Levy (2016) argues that urban renewal programs had good intentions for economic development. In this case, investment in the renewal of blighted areas would create jobs and income and possibly the retention of existing jobs and income that would otherwise be lost. Levy (2016) notes that this would be achieved by replacing substandard housing with purely commercial development. However, Levy is quick to note that such programs were associated with major side-effects.
The author argues that replacing old, dilapidated housing with new ones displaced the poor locals who could not afford the new rent. The author points out that indeed economic development was stimulated, as evidenced by the Lincoln Center, which attracted millions of tourist dollars and created jobs. However, as expected, the damage to the existing economic structure was huge and tore the obsolescent urban fabric.
Miller and Cox (2014) also touch on urban redevelopment, especially on the AlsoUrb. The authors define the AlsoUrb as an emerging model of the metropolitan region build on a transitioning boundary and separating the city and the suburb. Miller and Cox (2014) argue that the AlsoUrb is characterized by a population that is poor and predominantly black and Hispanic. The authors identified several efforts that aimed at advocating for the interest of this dense AlsoUrbs.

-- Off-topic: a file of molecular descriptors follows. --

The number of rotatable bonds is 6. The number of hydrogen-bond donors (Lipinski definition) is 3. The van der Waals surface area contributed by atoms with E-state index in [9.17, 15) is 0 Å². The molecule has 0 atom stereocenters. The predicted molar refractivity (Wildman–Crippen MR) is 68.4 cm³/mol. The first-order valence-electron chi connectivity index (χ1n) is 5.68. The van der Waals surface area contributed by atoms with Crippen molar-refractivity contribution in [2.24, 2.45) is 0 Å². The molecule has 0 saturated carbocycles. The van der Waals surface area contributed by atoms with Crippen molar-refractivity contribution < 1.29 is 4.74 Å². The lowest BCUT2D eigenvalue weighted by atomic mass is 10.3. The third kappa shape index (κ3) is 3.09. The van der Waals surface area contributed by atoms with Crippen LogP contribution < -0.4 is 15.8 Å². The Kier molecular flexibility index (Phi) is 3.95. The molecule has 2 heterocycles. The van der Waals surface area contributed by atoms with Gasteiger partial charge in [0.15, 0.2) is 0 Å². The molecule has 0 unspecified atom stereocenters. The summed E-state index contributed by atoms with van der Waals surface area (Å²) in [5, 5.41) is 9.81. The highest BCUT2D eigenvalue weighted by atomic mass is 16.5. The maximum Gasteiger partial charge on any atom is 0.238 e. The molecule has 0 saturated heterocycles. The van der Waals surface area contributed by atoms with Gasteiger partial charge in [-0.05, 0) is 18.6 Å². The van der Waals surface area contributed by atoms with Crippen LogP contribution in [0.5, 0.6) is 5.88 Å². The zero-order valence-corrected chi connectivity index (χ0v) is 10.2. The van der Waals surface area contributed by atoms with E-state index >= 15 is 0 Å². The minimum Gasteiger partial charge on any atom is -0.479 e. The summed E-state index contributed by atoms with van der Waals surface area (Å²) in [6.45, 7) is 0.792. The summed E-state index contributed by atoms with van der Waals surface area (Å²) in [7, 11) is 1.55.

One of the projects identified includes the 2004 Community Revitalization Initiative Strategic Plan in Cincinnati, which was a comprehensive economic development plan for the AlsoUrbs within Hamilton County. Miller and Cox’s (2014) observations about the project align with fears raised by Levy (2016).
In a bid to evade the negative impact that is associated with the urban renewal program, the project called for public policies that did not create disposable communities and one that balanced investment with the existing infrastructure. Some of the organizations identified, such as the Michigan Suburb Alliance and Chicago Metropolitan Mayors Caucus, fall under what Levy (2016) describes as Community Development (CD) programs. The author notes that CD programs are less radical than urban renewal. CD programs have similar goals to urban renewal but with less damage to the existing urban fabric.
Inequalities are part of the larger socio-economic system, particularly as they relate to economic development. Inequality presents themselves in diverse ways, which means local governments must adapt to diverse socioeconomic needs. Miller and Cox (2014) observed that US metropolitan regions were considering adopting policies and strategies to share resources across jurisdictions. One of the approaches adopted includes “fiscal regionalism” that aimed at addressing the issue of equity in the region in a manner that did not threaten the existence of local governments.